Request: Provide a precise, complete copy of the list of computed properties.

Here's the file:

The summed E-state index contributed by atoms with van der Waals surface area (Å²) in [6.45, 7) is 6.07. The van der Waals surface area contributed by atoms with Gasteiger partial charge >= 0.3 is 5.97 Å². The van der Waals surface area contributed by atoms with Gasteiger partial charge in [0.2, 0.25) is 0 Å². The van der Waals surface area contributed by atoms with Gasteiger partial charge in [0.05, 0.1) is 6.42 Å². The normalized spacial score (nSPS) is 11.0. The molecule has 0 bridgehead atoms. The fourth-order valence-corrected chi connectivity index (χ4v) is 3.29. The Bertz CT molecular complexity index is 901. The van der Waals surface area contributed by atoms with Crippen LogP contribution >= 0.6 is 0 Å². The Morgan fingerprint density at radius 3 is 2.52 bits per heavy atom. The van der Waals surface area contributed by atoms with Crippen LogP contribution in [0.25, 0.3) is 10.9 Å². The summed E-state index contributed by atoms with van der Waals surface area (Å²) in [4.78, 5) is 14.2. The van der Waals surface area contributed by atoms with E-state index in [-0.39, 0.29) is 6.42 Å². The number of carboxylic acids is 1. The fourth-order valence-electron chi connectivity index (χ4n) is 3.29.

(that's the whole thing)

The summed E-state index contributed by atoms with van der Waals surface area (Å²) in [6.45, 7) is 6.07. The van der Waals surface area contributed by atoms with Gasteiger partial charge >= 0.3 is 5.97 Å². The van der Waals surface area contributed by atoms with Gasteiger partial charge in [0.2, 0.25) is 0 Å². The van der Waals surface area contributed by atoms with Gasteiger partial charge in [0.05, 0.1) is 6.42 Å². The normalized spacial score (nSPS) is 11.0. The molecule has 0 bridgehead atoms. The fourth-order valence-corrected chi connectivity index (χ4v) is 3.29. The Bertz CT molecular complexity index is 901. The van der Waals surface area contributed by atoms with Crippen LogP contribution >= 0.6 is 0 Å². The Morgan fingerprint density at radius 3 is 2.52 bits per heavy atom. The van der Waals surface area contributed by atoms with Crippen LogP contribution in [0.25, 0.3) is 10.9 Å². The summed E-state index contributed by atoms with van der Waals surface area (Å²) in [4.78, 5) is 14.2. The van der Waals surface area contributed by atoms with E-state index in [-0.39, 0.29) is 6.42 Å². The number of carboxylic acids is 1. The fourth-order valence-electron chi connectivity index (χ4n) is 3.29.